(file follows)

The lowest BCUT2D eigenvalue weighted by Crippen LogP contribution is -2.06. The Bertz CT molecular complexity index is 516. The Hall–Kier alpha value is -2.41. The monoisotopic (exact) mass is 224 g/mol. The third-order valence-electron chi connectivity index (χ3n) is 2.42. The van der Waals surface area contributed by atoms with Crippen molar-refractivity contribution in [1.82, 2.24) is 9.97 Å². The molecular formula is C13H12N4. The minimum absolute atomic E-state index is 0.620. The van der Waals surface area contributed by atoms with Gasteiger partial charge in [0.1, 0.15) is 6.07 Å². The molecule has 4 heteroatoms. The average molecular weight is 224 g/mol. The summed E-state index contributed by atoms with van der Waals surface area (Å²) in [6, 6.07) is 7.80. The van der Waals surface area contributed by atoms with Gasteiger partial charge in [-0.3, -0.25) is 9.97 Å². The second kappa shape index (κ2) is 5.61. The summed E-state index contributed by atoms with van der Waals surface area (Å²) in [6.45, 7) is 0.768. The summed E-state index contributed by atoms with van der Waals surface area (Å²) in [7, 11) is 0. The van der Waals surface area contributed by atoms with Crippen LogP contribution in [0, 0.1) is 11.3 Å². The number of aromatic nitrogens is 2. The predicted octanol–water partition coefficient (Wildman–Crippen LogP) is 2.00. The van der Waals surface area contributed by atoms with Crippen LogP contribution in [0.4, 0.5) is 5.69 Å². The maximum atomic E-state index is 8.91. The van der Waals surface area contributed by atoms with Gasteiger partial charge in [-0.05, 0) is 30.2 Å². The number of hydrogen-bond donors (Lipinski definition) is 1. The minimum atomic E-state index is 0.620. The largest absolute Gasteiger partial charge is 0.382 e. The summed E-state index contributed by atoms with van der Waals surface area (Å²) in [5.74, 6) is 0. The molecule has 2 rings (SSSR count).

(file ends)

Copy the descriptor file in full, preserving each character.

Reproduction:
The lowest BCUT2D eigenvalue weighted by Crippen LogP contribution is -2.06. The Bertz CT molecular complexity index is 516. The Hall–Kier alpha value is -2.41. The monoisotopic (exact) mass is 224 g/mol. The third-order valence-electron chi connectivity index (χ3n) is 2.42. The van der Waals surface area contributed by atoms with Crippen molar-refractivity contribution in [1.82, 2.24) is 9.97 Å². The molecular formula is C13H12N4. The minimum absolute atomic E-state index is 0.620. The van der Waals surface area contributed by atoms with Gasteiger partial charge in [0.1, 0.15) is 6.07 Å². The molecule has 4 heteroatoms. The average molecular weight is 224 g/mol. The summed E-state index contributed by atoms with van der Waals surface area (Å²) in [6, 6.07) is 7.80. The van der Waals surface area contributed by atoms with Gasteiger partial charge in [-0.3, -0.25) is 9.97 Å². The second kappa shape index (κ2) is 5.61. The summed E-state index contributed by atoms with van der Waals surface area (Å²) in [6.45, 7) is 0.768. The summed E-state index contributed by atoms with van der Waals surface area (Å²) in [7, 11) is 0. The van der Waals surface area contributed by atoms with Crippen LogP contribution in [0, 0.1) is 11.3 Å². The number of aromatic nitrogens is 2. The predicted octanol–water partition coefficient (Wildman–Crippen LogP) is 2.00. The van der Waals surface area contributed by atoms with Crippen LogP contribution in [0.4, 0.5) is 5.69 Å². The maximum atomic E-state index is 8.91. The van der Waals surface area contributed by atoms with Gasteiger partial charge in [-0.05, 0) is 30.2 Å². The number of hydrogen-bond donors (Lipinski definition) is 1. The minimum atomic E-state index is 0.620. The largest absolute Gasteiger partial charge is 0.382 e. The summed E-state index contributed by atoms with van der Waals surface area (Å²) in [5.74, 6) is 0. The molecule has 2 rings (SSSR count).